And finally.........this strange plant is in a shaded part of our garden.  We planted it several years ago, but as usual, the name tag has gone with the wind - ages ago!   We think that it is a member of the Trillium family and this year has produced these colourful seed pods looking just like big plums.  If anyone out there knows the correct name, then please let us know.  Ta.

Sunday, 7 August 2011

Rainy day routine

We're catching the heavy rain which many of you have had in the south.  Yesterday's TV weather forecast showed that Barnacre Alpacas (www.barnacre-alpacas.co.uk) in Northumberland were going to get a soaking (and they did!) before sending the downpours north into Scotland.  Thanks for that Debbie!  Here are Gaucho (front) and Faro looking out of the steading into the pouring rain.  It hasn't been like this all week though and we've had some good, warm  days.   We managed to get 48 square bales of hay during a good day from Karen and Dave who have 3 alpaca boys and who farm and run a farm shop at nearby Beauly (www.robertsonstomichfarmshop.co.uk)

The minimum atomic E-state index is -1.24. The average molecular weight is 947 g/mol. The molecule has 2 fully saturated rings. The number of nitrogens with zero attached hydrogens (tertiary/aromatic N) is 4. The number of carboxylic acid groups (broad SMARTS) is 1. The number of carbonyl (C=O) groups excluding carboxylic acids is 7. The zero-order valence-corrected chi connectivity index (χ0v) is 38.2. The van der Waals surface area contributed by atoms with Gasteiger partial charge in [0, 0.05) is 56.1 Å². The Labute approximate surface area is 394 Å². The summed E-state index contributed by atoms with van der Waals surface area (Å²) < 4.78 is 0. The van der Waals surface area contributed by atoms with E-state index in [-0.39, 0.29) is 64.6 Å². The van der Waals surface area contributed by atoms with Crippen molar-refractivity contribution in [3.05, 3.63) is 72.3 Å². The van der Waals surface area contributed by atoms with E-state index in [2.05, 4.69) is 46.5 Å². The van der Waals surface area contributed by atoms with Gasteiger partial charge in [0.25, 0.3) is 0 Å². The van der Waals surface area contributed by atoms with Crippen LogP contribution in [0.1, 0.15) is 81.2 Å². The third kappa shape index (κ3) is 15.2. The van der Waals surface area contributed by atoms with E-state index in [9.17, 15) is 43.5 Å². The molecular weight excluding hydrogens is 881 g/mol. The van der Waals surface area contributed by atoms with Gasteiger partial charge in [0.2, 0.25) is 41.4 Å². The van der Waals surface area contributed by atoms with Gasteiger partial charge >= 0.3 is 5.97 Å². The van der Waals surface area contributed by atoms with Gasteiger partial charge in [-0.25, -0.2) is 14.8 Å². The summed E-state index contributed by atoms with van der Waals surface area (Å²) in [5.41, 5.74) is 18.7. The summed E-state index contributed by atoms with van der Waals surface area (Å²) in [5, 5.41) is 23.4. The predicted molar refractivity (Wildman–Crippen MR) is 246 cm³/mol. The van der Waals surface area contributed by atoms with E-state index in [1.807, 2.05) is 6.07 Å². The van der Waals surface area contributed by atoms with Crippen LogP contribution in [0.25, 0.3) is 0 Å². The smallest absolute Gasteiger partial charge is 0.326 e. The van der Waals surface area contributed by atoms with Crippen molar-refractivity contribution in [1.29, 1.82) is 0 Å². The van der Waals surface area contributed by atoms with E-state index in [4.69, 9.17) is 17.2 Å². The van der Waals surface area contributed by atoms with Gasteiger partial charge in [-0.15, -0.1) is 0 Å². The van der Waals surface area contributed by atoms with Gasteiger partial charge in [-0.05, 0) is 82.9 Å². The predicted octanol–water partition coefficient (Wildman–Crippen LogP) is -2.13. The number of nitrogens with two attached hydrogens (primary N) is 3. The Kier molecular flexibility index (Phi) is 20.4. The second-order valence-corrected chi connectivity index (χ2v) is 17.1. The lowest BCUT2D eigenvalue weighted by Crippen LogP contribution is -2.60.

Wee Eck(L), Fergus(M) and Rufus(R) looking out of one of the shelters into the rain and wondering whether it is  worth getting wet - again!  As always the hay buckets have been emptied and kicked/carried around the shelter.
Wee Eck does his dental flossing smile whilst Gully peeps around the door, with Fyta behind and Fidge in the background.  The boys are looking a bit sleepy this morning probably due to the fact that last night was the final one of the nearby Belladrum tartan heart music festival so 12 hours of throbbing music and a fireworks display around midnight would have interrupted their snoozing.  The festival has been a great success again with the 16000 tickets being sold out months ago, the weather has been pretty good - until last night when the rain arrived and the wellies proved their worth!  Eat yer hairt oot, Glastonbury! 
You have to get wet at some point and Faro leads the machos out of the comfort of their bed & breakfast accommodation into the rain.
Gaucho gets out in the rain for his breakfast.